Over the years, Ricochet has inspired lasting friendships, not least of which is many members’ friendship with @tommeyer, who’s not only a great guy, but someone who rendered Ricochet great service before he moved on to other things. When Herb Meyer, Tom’s father, died, the outpouring of thanksgiving for Herb’s life was tremendous. At the time, I dedicated a motet I was working on to Herb’s memory, but life having gotten in the way, I haven’t had a chance to share it with the Ricoverse until now:
I composed the rough draft of this motet a few years ago. Psalm 42 (41 in the Vulgate) is one of my favorite psalms. A penitential psalm, it describes not only thirsting for God — feeling the lack of God’s “waters” — but also of the deep sound of God’s waters, and what it’s like to be overwhelmed by them.
Get close to a waterfall of any great size, and you hear it not only with your ears, but through your feet, your breath, your spine. Like music itself, it’s something to hear with your whole self.
Abyssus (ad) abyssum invocat in voce cataractarum tuarum; omnia excelsa tua et fluctus tui super me transierunt.
Deep calls unto deep at the noise of Your waterfalls; All Your waves and billows have gone over me.
My setting opens with each voice outlining an octave in turn, which is both a fairly literal-minded way of showing one depth calling to another, and a means of giving the voices somewhere to descend from, as waterfalls do. Rising vocal lines describe the waves’ crests, falling lines the waves breaking, the water falling: This short piece is an exercise in tone-painting the obvious way. Even the decision to cadence in the relative major on “cataractarum tuarum” is fairly straightforward: it expresses the joyful sorrow of repentance or mourning. Repentance is hard, but ultimately joyful: it is moral healing. Mourning loved ones is painful, but also thankful: we miss their presence blessing our lives because it was a blessing.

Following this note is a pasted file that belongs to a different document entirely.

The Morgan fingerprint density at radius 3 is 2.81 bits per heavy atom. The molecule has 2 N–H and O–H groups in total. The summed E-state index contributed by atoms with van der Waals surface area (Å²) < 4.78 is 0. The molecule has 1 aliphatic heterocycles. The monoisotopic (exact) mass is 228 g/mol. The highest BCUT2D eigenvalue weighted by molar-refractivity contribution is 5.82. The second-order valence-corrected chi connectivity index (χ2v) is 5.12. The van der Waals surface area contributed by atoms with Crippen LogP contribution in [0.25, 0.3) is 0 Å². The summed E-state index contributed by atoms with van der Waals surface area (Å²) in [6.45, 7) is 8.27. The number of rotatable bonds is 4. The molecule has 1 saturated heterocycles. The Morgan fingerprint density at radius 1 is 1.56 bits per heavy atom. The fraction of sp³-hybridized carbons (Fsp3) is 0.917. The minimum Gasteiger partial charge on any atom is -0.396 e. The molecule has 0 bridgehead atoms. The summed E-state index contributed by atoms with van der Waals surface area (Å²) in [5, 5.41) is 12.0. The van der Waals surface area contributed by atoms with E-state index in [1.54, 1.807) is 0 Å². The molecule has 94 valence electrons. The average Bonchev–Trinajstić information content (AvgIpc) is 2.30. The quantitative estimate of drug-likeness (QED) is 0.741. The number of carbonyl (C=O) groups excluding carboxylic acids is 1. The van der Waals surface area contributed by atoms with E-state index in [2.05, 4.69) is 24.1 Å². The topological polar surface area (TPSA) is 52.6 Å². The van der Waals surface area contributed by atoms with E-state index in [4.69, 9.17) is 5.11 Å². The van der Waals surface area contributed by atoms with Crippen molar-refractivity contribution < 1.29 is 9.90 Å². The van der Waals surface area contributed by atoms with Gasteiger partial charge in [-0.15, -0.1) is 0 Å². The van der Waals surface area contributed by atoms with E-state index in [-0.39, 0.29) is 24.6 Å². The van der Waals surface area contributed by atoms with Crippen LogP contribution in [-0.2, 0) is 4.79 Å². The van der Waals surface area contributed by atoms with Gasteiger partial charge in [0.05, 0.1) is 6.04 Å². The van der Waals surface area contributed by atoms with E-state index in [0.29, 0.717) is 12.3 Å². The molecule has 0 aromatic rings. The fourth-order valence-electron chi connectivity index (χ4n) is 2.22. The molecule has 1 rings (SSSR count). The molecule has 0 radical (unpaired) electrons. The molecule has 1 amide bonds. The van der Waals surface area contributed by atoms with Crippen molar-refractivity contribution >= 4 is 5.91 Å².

The day Herb died, I was editing this motet. In his honor, I added a few bars, to better express the grief of his loss. Church-choir members (and I know I’m not the only choir nerd here) are often called to make music for dead they’ve never met, an admittedly strange way to affirm someone’s life, but important nonetheless. I never got the chance to meet Herb in life, but I did get the chance to honor his life in its loss, a loss so keenly felt because the one lost was so beloved.